For the first time, researchers led by a team from the UCLA Jonsson Comprehensive Cancer Center used prostate cancer patients’ DNA to create a model that appears to predict who will have side effects from radiation.   

January 19, 2022 — For the first time, researchers led by a team from the UCLA Jonsson Comprehensive Cancer Center used prostate cancer patients’ DNA to create a model that appears to predict who will have side effects from radiation.   

While radiation treatment is a very effective therapy for prostate cancer, around one in six men experiences more frequent or painful urination as a lingering side effect, otherwise known as genitourinary toxicity.   

These disruptive side effects can occur no matter what type of radiation a patient receives: conventionally fractionated radiotherapy (lower daily doses given over the span of multiple weeks, i.e. long-course), or stereotactic body radiotherapy (higher daily doses given over the span of 10 days, i.e. short-course). In a new study, Dr. Amar Kishan of Jonsson Comprehensive Cancer Center and, lead author and vice chair of clinical and translational research in the Department of Radiation Oncology at UCLA, teamed up with Dr. Joanne Weidhaas, senior author and Head of Translational Research in the Department of Radiation Oncology, to determine if differences in a patient’s DNA would predict whether they would have genitourinary toxicity after receiving either type of radiation. “One of the biggest goals of our research program is to try to minimize toxicity and improve quality of life after treatment,” Kishan said. “The DNA “differences” we study are perfectly suited to help identify people who will respond differently to cancer therapies, like radiation. These different responses can result in toxicity,” Weidhaas said.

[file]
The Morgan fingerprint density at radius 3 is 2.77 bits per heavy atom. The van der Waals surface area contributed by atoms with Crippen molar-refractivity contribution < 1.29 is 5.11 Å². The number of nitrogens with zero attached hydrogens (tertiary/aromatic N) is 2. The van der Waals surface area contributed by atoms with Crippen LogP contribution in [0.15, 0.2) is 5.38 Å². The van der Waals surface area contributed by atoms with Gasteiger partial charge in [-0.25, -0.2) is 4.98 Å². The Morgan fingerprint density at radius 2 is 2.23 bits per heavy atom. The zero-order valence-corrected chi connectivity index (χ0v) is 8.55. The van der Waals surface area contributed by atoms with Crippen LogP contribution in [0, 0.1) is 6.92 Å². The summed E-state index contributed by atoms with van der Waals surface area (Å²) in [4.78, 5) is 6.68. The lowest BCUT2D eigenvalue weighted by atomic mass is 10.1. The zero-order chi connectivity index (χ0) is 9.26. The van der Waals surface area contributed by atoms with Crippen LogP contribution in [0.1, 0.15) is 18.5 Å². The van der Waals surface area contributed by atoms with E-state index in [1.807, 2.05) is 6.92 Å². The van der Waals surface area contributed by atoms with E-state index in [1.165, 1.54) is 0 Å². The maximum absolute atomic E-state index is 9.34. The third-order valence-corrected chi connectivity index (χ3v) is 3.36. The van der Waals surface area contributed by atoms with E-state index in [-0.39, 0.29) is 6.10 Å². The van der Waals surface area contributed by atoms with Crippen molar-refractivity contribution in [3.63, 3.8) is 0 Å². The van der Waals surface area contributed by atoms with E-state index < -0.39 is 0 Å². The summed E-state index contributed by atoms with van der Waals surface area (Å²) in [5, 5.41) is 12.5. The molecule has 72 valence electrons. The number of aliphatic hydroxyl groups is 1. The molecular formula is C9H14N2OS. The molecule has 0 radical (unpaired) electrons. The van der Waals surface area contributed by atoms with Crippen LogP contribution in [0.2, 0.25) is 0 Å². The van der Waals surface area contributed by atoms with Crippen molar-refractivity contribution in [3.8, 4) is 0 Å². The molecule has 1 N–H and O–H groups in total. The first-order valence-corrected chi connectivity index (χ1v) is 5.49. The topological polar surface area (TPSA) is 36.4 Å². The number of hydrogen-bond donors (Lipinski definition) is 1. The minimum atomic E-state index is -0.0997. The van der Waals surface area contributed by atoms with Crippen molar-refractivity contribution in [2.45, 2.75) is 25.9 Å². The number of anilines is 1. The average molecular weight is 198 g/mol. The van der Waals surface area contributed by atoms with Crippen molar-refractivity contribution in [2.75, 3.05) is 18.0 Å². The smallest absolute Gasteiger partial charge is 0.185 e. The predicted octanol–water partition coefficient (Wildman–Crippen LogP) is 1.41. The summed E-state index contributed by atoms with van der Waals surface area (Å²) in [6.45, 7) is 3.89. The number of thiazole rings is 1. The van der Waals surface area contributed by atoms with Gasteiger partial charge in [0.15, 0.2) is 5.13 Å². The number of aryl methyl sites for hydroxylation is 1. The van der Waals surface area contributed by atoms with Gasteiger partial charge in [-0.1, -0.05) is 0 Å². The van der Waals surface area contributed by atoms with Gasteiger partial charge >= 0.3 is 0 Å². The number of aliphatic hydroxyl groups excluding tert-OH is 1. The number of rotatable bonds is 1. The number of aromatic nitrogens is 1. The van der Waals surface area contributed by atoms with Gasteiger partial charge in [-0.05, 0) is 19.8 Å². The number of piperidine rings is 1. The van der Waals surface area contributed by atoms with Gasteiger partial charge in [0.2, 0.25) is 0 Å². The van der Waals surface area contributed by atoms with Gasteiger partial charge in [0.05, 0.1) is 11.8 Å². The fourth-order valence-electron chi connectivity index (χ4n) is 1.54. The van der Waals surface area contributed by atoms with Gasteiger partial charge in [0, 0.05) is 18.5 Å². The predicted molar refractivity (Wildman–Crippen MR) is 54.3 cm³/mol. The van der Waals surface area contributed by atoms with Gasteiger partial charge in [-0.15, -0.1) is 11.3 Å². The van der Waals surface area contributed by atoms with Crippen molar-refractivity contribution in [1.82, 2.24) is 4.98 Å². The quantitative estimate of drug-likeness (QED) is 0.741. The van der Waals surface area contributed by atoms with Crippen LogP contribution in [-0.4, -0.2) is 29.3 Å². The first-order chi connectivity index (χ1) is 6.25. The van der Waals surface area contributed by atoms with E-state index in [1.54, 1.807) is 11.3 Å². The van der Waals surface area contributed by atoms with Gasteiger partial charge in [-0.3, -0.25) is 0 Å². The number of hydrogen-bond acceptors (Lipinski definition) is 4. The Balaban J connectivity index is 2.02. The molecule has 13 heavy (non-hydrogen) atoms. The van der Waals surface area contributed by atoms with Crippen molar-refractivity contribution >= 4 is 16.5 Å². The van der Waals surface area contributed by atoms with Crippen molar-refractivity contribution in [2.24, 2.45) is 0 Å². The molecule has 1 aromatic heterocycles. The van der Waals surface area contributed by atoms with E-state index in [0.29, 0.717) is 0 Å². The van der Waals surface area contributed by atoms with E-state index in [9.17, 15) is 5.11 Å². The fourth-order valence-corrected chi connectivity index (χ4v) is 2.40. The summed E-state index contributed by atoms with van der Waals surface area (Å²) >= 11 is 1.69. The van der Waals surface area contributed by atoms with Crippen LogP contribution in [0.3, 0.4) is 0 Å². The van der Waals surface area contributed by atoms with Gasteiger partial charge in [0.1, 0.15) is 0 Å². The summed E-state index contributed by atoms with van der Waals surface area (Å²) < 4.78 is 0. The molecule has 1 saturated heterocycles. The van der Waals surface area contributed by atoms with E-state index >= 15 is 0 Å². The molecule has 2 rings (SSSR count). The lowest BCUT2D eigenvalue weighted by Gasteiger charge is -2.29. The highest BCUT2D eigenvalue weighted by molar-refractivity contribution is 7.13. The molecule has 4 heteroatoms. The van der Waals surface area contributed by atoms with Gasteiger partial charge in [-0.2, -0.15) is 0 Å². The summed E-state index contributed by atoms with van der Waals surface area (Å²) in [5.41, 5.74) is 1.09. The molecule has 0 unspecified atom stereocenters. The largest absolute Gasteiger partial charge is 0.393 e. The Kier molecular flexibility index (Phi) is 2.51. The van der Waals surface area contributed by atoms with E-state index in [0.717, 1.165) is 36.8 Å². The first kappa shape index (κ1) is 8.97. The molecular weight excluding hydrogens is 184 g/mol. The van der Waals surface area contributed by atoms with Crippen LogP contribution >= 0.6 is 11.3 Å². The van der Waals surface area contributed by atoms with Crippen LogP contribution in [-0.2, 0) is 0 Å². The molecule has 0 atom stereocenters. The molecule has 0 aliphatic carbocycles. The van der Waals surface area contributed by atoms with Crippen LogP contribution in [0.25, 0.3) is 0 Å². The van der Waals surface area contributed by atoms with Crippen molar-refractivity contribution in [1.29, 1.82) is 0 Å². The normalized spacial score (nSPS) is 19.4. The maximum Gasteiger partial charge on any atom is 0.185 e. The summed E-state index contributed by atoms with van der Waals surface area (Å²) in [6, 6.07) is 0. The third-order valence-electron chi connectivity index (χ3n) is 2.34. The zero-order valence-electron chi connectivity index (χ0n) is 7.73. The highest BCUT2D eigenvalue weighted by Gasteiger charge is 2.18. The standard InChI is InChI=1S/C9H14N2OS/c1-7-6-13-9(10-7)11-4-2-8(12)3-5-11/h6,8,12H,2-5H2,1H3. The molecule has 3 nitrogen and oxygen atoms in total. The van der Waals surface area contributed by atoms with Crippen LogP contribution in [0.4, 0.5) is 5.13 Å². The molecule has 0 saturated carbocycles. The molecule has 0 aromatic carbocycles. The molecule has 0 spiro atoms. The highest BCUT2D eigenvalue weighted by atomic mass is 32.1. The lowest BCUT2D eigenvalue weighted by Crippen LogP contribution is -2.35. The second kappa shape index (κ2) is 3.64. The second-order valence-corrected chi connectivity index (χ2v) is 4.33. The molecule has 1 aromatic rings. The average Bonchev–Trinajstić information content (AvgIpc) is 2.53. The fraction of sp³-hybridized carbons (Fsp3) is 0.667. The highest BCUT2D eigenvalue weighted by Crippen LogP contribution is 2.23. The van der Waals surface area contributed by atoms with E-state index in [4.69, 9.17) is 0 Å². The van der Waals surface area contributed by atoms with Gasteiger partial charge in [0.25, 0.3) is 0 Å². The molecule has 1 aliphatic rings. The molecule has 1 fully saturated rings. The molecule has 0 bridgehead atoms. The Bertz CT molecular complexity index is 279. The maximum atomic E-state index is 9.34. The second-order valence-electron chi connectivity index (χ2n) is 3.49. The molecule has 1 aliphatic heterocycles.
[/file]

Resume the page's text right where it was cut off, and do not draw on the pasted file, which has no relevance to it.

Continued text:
To conduct the study, published in Radiotherapy and Oncology, Kishan and colleagues analyzed DNA collected from 201 men who received either conventional fractionated radiotherapy or stereotactic body radiotherapy. Using unique differences in the patients’ DNA, the researchers then developed a model for both forms of radiation therapy to see if they could predict which patients would develop side effects.   

The study found that the models were highly predictive in differentiating between those who would experience toxic side effects after radiation therapy and those who would not. Furthermore, the models were able to predict toxicity depending on which type of radiation the patient received, long-course or short-course, indicating they could potentially help with decision making in choosing one treatment course over the other.   

In an ongoing clinical trial, Kishan is testing this model on a new set of patients to further confirm the study’s findings.  In the trial, the results from the DNA analysis are shared with each patient, and the impact of the information on shared decision making, as well as decreasing toxicity in the group as a whole, is being evaluated. 

“This research may ultimately guide a prostate cancer patient’s treatment plan,” said Kishan. "If we can know ahead of time who will tolerate radiation treatment and who may suffer these side effects, we can do a better job of assuring not only the best treatment but the one with least impact on quality of life."

For more information: https://www.uclahealth.org/

Related prostate cancer information:

Cancer Patients Overlooked in COVID-19 Vaccine Rollout

Black Patients 24% Less Likely than White Patients to Have a Prostate MRI After Receiving an Elevated PSA Score

Data Presented at ASTRO 2021 Validate Prognostic Value of Decipher Prostate Genomic Test in Newly Diagnosed, Clinically High-Risk Prostate Cancer

International Meta-analysis Quantifies Impact of Three Prostate Cancer Therapy Intensification Strategies


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